In fact, they have solvency concerns with respect to some companies that are selling network security and cyber insurance products, Adam Hamm, the chair of the National Association of Insurance Commissioner’s task force on cybersecurity said during the Property/Casualty Insurance Joint Industry Forum.
Hamm, who is also North Dakota’s Commissioner of Insurance, was responding to a question posed by Charles Chamness, president and chief executive officer of the National Association of Mutual Insurance Companies, who moderated a panel on technology trends at the Forum, and asked whether regulators worry that sellers of cyber insurance might be overextending themselves.
“I can tell you my colleagues and I, when we look at the few or so dozen companies that are selling these products—and predictably there are going to be more in the near future—we don’t have a large concern over the biggest of the big companies. I’m not going to name their names. We all know who they are.
“But when you get down to the smaller or medium-sized companies that are selling these products—and more and more trying to get into this market [to] make some money—we have concerns that they may not be completely understanding the risks that they’re taking on,” he said. It could be that “their sophisticated underwriting and pricing really masks the bull that they’re grabbing by the tail here,” he continued.
Chamness led into his question citing widely quoted estimates that insurers wrote $2 billion of cyber insurance premium in 2015 with expectations of growth to $7 billion by 2020.
Describing the content of the supplement, he said that every time cyber insurance carriers file their annual financial statements at the end of March, they’ll have to disclose premiums and losses related to cyber insurance policies. “We’re going to take all of that data and analyze and scrub it and aggregate it and put it out in the public forum. And I can tell you that the work I do on cyber with my federal colleagues, the No.1 issue they want to know about is this cyber liability [insurance] market really looks like on a granular level. So, once that data becomes available, it’s going to be literally a fight…to get to that data,” he said.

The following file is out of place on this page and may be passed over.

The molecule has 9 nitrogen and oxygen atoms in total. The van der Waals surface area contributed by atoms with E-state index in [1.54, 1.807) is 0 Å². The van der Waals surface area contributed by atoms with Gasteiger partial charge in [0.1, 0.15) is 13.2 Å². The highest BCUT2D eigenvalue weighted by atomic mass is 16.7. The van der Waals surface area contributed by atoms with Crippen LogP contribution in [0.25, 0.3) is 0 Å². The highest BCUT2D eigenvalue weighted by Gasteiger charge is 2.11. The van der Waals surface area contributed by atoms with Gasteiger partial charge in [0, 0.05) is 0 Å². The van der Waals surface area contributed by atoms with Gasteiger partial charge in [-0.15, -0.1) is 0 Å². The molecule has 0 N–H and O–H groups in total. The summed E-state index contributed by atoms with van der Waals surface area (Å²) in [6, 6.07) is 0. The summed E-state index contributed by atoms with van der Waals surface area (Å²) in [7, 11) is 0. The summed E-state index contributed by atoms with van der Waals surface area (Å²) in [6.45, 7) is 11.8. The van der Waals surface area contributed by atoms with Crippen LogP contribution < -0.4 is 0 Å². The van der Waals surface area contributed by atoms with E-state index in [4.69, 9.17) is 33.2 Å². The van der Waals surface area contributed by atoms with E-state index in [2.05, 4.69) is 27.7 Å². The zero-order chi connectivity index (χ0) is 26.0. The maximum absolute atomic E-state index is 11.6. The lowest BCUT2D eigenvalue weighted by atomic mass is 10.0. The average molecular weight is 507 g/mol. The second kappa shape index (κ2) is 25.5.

In addition to leading the NAIC Cybersecurity Task Force, Hamm participates on the Financial and Banking Information Infrastructure Committee, a national cybersecurity committee (FBIIC, chaired by the U.S. Treasury) and the Cybersecurity Forum for Independent and Executive Branch Regulators (chaired by the Nuclear Regulatory Commission). He also represents state insurance regulation as a non-voting member of the Financial Stability Oversight Council—the arm of the Federal Reserve that designates systemically important financial institutions.
Speaking at a different conference, the Standard & Poor’s Annual Insurance conference last June, Hamm talked about the efforts of the three groups to share information related to cybersecurity threats experienced by the firms they regulate—”seamlessly and on a real-time basis”—and to try to shrink the trust gaps between the public and private sectors over sharing threat information.
Singling out FSOC at one point during his remarks at the S&P meeting, Hamm noted that the Council’s authority (under Dodd-Frank) extends beyond a focus on individual entities that represent a systemic risk to the greater economy and labeling them SIFIs. FSOC can also “analyze ‘activities’ as systemic risks to the system,” he said. “So it’s possible that you could get a majority of FSOC members—the voting members on FSOC—that could analyze and look at this issue and conclude that cybersecurity represents an activity that’s a systemic risk to the system and then potentially take action,” he suggested.
Back at the P/C Joint Industry Forum, Hamm spoke mainly about state insurance regulators and the NAIC’s accomplishments in launching initiatives aiming to protect consumer information from potential breaches of insurance companies. But the word “systemic” entered the discussion again. This time, it was Hemant Shah, chief executive officer of RMS, who used the word to highlight the idea that insurers writing cyber coverage need to understand cyber risk accumulations.